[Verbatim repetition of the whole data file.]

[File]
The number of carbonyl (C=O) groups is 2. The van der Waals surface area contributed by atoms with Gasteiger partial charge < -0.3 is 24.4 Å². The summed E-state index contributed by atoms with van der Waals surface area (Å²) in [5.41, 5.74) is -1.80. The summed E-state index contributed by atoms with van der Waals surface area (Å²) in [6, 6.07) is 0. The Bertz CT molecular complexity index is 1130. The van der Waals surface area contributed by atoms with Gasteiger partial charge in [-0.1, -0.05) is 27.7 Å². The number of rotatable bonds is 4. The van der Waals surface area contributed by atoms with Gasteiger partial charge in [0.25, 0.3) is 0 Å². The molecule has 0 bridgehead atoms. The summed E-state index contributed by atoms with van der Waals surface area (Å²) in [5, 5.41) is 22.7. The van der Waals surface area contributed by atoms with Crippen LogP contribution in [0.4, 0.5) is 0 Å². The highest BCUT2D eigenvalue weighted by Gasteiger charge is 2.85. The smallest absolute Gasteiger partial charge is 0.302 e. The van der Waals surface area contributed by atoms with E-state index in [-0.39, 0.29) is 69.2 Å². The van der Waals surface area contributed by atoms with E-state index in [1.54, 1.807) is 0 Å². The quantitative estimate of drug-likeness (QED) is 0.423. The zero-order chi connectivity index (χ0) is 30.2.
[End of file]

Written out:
The number of carbonyl (C=O) groups is 2. The van der Waals surface area contributed by atoms with Gasteiger partial charge < -0.3 is 24.4 Å². The summed E-state index contributed by atoms with van der Waals surface area (Å²) in [5.41, 5.74) is -1.80. The summed E-state index contributed by atoms with van der Waals surface area (Å²) in [6, 6.07) is 0. The Bertz CT molecular complexity index is 1130. The van der Waals surface area contributed by atoms with Gasteiger partial charge in [-0.1, -0.05) is 27.7 Å². The number of rotatable bonds is 4. The van der Waals surface area contributed by atoms with Gasteiger partial charge in [0.25, 0.3) is 0 Å². The molecule has 0 bridgehead atoms. The summed E-state index contributed by atoms with van der Waals surface area (Å²) in [5, 5.41) is 22.7. The van der Waals surface area contributed by atoms with Crippen LogP contribution in [0.4, 0.5) is 0 Å². The highest BCUT2D eigenvalue weighted by Gasteiger charge is 2.85. The smallest absolute Gasteiger partial charge is 0.302 e. The van der Waals surface area contributed by atoms with E-state index in [-0.39, 0.29) is 69.2 Å². The van der Waals surface area contributed by atoms with E-state index in [1.54, 1.807) is 0 Å². The quantitative estimate of drug-likeness (QED) is 0.423. The zero-order chi connectivity index (χ0) is 30.2.